Regulating Crypto Will Drive Innovation



Too much regulation can kill innovation, but so can too little regulation.
That was the core message NYU professor and economist Hanna Halaburda had for PYMNTS’ Karen Webster when they discussed the cryptocurrency industry’s fight to influence the lawmakers and regulators that are now drafting the rules that will govern the future of digital assets in America — and, given the U.S. economy’s global influence, far beyond.
Whether they’re overseeing crypto markets or the Chicago Mercantile Exchange, regulators have to strike a fine balance between ensuring markets run efficiently and protecting consumers, said Halaburda, an associate professor of technology, operations and statistics at the Stern School of Business. Ultimately, the same economic principles always apply.
“What we see is that we have new opportunities and new challenges, and both opportunities and challenges come from incentives, and dealing with incentives is what economists do,” said Halaburda, who has written extensively on blockchain and cryptocurrencies, with particular emphasis on how centralized and decentralized networks work.
From a regulatory perspective, the problem is that the blockchain technology all cryptocurrencies are built on was created for bitcoin — which has creating a censorship-resistant currency and payment system as its key goal.
As a result, its incentives point in the opposite direction of regulation. This is as much of a problem for the crypto industry as censorship was for bitcoin, given that it’s a currency designed to live outside of national borders.
“There’s a feedback effect, because if the space is not regulated, that actually holds down some of the adoption and some of the innovations,” Halaburda said.
As expanding use cases convince more people new to cryptocurrency to consider jumping into a new field of investment and source of services — particularly one often seen through the lens of high-profile frauds, multimillion-dollar hacks and just plain old failures — the need for regulation is becoming clearer.
“The providers of those services actually would find it attractive to say, ‘We comply with regulations, we have regulators’ stamp of approval,’ which is kind of a sign of quality,” Halaburda told Webster. “It lets them say, ‘We are well designed and we do not have malicious intent and our code is not going to benefit us.’”
So, she added, “regulation may stifle innovation, but may also encourage innovation.”
How to Regulate
The crypto and blockchain industry is pretty broad, with some tokens acting as alternative currencies and others as utility tokens that power decentralized applications (DApps), ranging from supply chain management to decentralized finance (DeFi). As such, a regulatory framework for understanding it needs to be similarly broad.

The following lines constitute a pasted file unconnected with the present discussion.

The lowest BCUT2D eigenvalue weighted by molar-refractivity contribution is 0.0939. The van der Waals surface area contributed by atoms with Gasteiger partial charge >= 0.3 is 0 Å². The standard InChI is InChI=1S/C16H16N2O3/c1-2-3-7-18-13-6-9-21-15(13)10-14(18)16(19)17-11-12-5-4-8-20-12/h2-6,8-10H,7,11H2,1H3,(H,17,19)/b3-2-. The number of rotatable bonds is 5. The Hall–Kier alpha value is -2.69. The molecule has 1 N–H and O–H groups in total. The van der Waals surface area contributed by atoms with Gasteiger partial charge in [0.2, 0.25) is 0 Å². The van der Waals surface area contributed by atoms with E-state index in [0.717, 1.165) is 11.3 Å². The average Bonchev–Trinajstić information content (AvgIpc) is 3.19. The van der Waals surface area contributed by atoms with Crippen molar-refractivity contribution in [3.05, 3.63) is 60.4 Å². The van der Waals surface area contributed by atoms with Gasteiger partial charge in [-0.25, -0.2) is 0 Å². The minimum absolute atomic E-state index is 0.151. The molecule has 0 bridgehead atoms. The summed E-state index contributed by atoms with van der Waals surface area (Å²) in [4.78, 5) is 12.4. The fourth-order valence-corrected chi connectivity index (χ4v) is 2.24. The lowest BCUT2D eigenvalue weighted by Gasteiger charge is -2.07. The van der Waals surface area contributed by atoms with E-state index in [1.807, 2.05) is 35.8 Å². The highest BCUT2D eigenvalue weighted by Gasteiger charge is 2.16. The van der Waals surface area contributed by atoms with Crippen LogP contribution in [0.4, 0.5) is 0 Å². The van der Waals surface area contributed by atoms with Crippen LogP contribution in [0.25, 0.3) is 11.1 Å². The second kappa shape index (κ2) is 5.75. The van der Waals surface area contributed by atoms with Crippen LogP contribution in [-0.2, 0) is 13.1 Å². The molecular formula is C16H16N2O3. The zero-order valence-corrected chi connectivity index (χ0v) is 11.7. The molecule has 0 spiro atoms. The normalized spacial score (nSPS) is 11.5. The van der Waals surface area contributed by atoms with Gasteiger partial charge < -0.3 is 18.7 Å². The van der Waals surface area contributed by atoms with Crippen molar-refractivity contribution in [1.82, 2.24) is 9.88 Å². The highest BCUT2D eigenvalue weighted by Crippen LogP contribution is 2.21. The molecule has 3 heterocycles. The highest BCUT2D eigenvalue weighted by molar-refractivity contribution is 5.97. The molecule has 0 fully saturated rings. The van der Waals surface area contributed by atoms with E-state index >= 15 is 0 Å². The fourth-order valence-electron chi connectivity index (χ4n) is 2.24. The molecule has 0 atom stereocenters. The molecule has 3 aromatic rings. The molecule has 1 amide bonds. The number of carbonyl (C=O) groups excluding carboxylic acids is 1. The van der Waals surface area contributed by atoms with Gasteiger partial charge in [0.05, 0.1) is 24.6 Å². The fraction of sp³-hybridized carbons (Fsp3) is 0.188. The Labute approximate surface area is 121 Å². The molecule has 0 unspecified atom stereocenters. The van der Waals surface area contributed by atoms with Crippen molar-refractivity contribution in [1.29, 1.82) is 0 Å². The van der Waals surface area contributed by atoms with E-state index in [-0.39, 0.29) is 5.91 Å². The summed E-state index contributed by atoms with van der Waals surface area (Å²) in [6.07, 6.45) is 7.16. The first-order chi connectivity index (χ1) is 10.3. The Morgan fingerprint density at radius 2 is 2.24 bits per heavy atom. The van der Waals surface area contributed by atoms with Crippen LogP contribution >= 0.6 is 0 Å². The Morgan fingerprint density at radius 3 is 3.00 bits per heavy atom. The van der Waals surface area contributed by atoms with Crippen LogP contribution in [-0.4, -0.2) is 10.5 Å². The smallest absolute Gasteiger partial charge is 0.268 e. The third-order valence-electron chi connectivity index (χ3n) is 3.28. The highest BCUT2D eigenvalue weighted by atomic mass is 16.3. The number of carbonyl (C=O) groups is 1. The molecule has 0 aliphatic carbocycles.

That said, it requires a light touch, Halaburda emphasized. Pointing to utility tokens, she gave the example of projects providing decentralized data storage that can store peer-to-peer content — a key piece of puzzle for creating a decentralized web, better known as Web3.
“That may create new business models and new systems,” Halaburda said. “We need to think about how those tools are being used — creating new economic possibilities, new economic activities.”
That’s true, she added, whether a token has actual value or whether it’s simply a trading mechanism. One part of that is enforcing existing rules, Halaburda said.
“We already have money laundering rules,” she noted. “We already have anti-terrorist financing rules. We already have rules against setting up Ponzi schemes. So, it’s applying the same rules.”
She acknowledged that “the permissionless nature of blockchain makes it much more difficult and much more costly to find the perpetrators,” adding that, “once we find them, and actually it’s easier to prosecute them because the proof is there on the blockchain.”
Another part is establishing rules that apply specifically to crypto, Halaburda said.
“For example, we see governance attacks conducted with flash loans that are just not possible in traditional financial markets,” she said.
The way this works is that decentralized applications and protocols are governed by tokens that give holders voting rights on how the project is managed.
See also: PYMNTS DeFi Series: Unpacking DeFi and DAO
Using those loans, attackers “can borrow a number of governance tokens, vote in their own favor and completely change the trajectory of the protocol,” Halaburda said. “And we don’t have rules against that.”
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